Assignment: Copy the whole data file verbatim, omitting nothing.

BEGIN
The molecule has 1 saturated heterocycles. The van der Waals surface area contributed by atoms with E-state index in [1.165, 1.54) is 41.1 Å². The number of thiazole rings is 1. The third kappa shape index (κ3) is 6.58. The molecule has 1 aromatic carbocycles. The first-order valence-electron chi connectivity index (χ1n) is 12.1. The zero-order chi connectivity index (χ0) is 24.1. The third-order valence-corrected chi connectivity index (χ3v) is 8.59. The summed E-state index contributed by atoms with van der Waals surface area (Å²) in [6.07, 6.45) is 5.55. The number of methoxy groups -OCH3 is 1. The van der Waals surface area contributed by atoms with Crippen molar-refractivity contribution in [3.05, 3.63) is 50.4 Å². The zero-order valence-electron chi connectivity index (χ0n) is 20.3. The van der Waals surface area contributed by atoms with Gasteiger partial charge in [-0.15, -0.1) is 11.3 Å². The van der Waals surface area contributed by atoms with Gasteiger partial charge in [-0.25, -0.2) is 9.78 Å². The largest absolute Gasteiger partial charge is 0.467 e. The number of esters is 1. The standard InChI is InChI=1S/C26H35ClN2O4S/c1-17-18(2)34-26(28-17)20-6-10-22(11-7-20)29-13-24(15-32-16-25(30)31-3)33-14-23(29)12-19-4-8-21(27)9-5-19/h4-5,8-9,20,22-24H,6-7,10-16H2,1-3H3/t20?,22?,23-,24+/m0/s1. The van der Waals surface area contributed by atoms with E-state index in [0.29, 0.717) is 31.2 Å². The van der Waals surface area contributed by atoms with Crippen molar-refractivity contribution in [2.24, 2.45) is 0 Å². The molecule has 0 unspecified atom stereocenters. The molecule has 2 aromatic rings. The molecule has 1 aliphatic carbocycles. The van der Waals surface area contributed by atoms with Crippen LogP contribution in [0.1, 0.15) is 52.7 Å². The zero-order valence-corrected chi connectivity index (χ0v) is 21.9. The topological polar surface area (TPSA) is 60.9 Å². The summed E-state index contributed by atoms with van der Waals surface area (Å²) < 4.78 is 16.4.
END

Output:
The molecule has 1 saturated heterocycles. The van der Waals surface area contributed by atoms with E-state index in [1.165, 1.54) is 41.1 Å². The number of thiazole rings is 1. The third kappa shape index (κ3) is 6.58. The molecule has 1 aromatic carbocycles. The first-order valence-electron chi connectivity index (χ1n) is 12.1. The zero-order chi connectivity index (χ0) is 24.1. The third-order valence-corrected chi connectivity index (χ3v) is 8.59. The summed E-state index contributed by atoms with van der Waals surface area (Å²) in [6.07, 6.45) is 5.55. The number of methoxy groups -OCH3 is 1. The van der Waals surface area contributed by atoms with Crippen molar-refractivity contribution in [3.05, 3.63) is 50.4 Å². The zero-order valence-electron chi connectivity index (χ0n) is 20.3. The van der Waals surface area contributed by atoms with Gasteiger partial charge in [-0.15, -0.1) is 11.3 Å². The van der Waals surface area contributed by atoms with Gasteiger partial charge in [-0.25, -0.2) is 9.78 Å². The largest absolute Gasteiger partial charge is 0.467 e. The number of esters is 1. The standard InChI is InChI=1S/C26H35ClN2O4S/c1-17-18(2)34-26(28-17)20-6-10-22(11-7-20)29-13-24(15-32-16-25(30)31-3)33-14-23(29)12-19-4-8-21(27)9-5-19/h4-5,8-9,20,22-24H,6-7,10-16H2,1-3H3/t20?,22?,23-,24+/m0/s1. The van der Waals surface area contributed by atoms with E-state index in [0.29, 0.717) is 31.2 Å². The van der Waals surface area contributed by atoms with Crippen molar-refractivity contribution in [2.24, 2.45) is 0 Å². The molecule has 0 unspecified atom stereocenters. The molecule has 2 aromatic rings. The molecule has 1 aliphatic carbocycles. The van der Waals surface area contributed by atoms with Crippen LogP contribution in [0.1, 0.15) is 52.7 Å². The zero-order valence-corrected chi connectivity index (χ0v) is 21.9. The topological polar surface area (TPSA) is 60.9 Å². The summed E-state index contributed by atoms with van der Waals surface area (Å²) < 4.78 is 16.4.